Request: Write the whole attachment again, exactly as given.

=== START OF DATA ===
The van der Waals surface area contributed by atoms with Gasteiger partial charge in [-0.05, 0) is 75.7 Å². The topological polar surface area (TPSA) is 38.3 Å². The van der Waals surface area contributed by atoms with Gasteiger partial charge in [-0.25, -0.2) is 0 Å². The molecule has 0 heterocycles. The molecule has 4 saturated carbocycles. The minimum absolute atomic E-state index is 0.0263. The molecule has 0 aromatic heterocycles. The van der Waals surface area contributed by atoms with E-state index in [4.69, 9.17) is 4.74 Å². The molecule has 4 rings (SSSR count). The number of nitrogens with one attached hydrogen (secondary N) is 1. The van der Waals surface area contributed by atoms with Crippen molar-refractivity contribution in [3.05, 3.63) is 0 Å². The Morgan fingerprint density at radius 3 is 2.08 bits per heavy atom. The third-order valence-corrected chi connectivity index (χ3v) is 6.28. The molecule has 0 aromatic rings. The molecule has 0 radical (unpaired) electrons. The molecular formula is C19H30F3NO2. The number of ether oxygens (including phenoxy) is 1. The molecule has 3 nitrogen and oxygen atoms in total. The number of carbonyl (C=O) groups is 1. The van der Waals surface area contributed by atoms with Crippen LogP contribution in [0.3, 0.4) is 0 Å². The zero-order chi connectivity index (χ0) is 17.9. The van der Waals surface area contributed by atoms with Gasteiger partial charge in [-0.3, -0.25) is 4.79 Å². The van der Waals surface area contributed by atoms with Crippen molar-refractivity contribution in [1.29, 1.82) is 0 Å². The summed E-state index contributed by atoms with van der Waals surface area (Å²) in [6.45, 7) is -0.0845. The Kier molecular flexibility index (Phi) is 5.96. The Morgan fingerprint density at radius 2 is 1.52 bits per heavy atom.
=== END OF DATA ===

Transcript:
The van der Waals surface area contributed by atoms with Gasteiger partial charge in [-0.05, 0) is 75.7 Å². The topological polar surface area (TPSA) is 38.3 Å². The van der Waals surface area contributed by atoms with Gasteiger partial charge in [-0.25, -0.2) is 0 Å². The molecule has 0 heterocycles. The molecule has 4 saturated carbocycles. The minimum absolute atomic E-state index is 0.0263. The molecule has 0 aromatic heterocycles. The van der Waals surface area contributed by atoms with E-state index in [4.69, 9.17) is 4.74 Å². The molecule has 4 rings (SSSR count). The number of nitrogens with one attached hydrogen (secondary N) is 1. The van der Waals surface area contributed by atoms with Crippen molar-refractivity contribution in [3.05, 3.63) is 0 Å². The Morgan fingerprint density at radius 3 is 2.08 bits per heavy atom. The third-order valence-corrected chi connectivity index (χ3v) is 6.28. The molecule has 0 aromatic rings. The molecule has 0 radical (unpaired) electrons. The molecular formula is C19H30F3NO2. The number of ether oxygens (including phenoxy) is 1. The molecule has 3 nitrogen and oxygen atoms in total. The number of carbonyl (C=O) groups is 1. The van der Waals surface area contributed by atoms with Crippen LogP contribution in [0.3, 0.4) is 0 Å². The zero-order chi connectivity index (χ0) is 17.9. The van der Waals surface area contributed by atoms with Gasteiger partial charge in [-0.3, -0.25) is 4.79 Å². The van der Waals surface area contributed by atoms with Crippen molar-refractivity contribution in [1.29, 1.82) is 0 Å². The summed E-state index contributed by atoms with van der Waals surface area (Å²) in [6.45, 7) is -0.0845. The Kier molecular flexibility index (Phi) is 5.96. The Morgan fingerprint density at radius 2 is 1.52 bits per heavy atom.